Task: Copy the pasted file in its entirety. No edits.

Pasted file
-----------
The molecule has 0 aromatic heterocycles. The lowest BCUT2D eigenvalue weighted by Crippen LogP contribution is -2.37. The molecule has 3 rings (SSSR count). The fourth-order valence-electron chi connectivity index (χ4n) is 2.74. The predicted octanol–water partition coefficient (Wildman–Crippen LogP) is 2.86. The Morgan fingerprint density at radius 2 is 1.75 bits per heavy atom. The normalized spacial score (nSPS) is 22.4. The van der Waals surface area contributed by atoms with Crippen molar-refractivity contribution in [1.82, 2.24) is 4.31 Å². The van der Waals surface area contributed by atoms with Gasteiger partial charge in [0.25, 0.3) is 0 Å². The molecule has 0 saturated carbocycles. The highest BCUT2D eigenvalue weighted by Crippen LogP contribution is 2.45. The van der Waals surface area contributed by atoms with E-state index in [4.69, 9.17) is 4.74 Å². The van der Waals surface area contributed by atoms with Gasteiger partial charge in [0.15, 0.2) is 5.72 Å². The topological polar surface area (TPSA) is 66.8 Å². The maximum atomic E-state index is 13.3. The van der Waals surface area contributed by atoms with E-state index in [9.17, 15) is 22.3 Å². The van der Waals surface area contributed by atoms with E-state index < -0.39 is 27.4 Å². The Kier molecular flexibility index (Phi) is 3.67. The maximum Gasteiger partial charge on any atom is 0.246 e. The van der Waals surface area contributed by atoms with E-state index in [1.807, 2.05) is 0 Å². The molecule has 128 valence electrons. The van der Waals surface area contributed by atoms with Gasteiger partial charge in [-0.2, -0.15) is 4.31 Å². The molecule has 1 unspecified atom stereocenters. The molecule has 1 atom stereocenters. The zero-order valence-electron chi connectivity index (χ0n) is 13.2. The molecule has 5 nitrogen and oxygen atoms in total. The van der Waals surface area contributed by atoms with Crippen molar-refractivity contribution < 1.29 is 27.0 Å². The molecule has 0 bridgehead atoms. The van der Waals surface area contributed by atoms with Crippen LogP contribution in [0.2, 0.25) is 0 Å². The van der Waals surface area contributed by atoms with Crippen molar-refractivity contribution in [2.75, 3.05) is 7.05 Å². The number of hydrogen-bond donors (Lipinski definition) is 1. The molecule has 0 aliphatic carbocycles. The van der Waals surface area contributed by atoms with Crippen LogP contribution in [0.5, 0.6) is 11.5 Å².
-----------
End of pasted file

The molecule has 0 aromatic heterocycles. The lowest BCUT2D eigenvalue weighted by Crippen LogP contribution is -2.37. The molecule has 3 rings (SSSR count). The fourth-order valence-electron chi connectivity index (χ4n) is 2.74. The predicted octanol–water partition coefficient (Wildman–Crippen LogP) is 2.86. The Morgan fingerprint density at radius 2 is 1.75 bits per heavy atom. The normalized spacial score (nSPS) is 22.4. The van der Waals surface area contributed by atoms with Crippen molar-refractivity contribution in [1.82, 2.24) is 4.31 Å². The van der Waals surface area contributed by atoms with Gasteiger partial charge in [0.25, 0.3) is 0 Å². The molecule has 0 saturated carbocycles. The highest BCUT2D eigenvalue weighted by Crippen LogP contribution is 2.45. The van der Waals surface area contributed by atoms with E-state index in [4.69, 9.17) is 4.74 Å². The van der Waals surface area contributed by atoms with Gasteiger partial charge in [0.15, 0.2) is 5.72 Å². The topological polar surface area (TPSA) is 66.8 Å². The maximum atomic E-state index is 13.3. The van der Waals surface area contributed by atoms with E-state index in [9.17, 15) is 22.3 Å². The van der Waals surface area contributed by atoms with E-state index < -0.39 is 27.4 Å². The Kier molecular flexibility index (Phi) is 3.67. The maximum Gasteiger partial charge on any atom is 0.246 e. The van der Waals surface area contributed by atoms with E-state index in [1.807, 2.05) is 0 Å². The molecule has 128 valence electrons. The van der Waals surface area contributed by atoms with Gasteiger partial charge in [-0.2, -0.15) is 4.31 Å². The molecule has 1 unspecified atom stereocenters. The molecule has 1 atom stereocenters. The zero-order valence-electron chi connectivity index (χ0n) is 13.2. The molecule has 5 nitrogen and oxygen atoms in total. The van der Waals surface area contributed by atoms with Crippen molar-refractivity contribution < 1.29 is 27.0 Å². The molecule has 0 bridgehead atoms. The van der Waals surface area contributed by atoms with Crippen LogP contribution in [0.2, 0.25) is 0 Å². The van der Waals surface area contributed by atoms with Crippen molar-refractivity contribution in [2.75, 3.05) is 7.05 Å². The number of hydrogen-bond donors (Lipinski definition) is 1. The molecule has 0 aliphatic carbocycles. The van der Waals surface area contributed by atoms with Crippen LogP contribution in [0.5, 0.6) is 11.5 Å².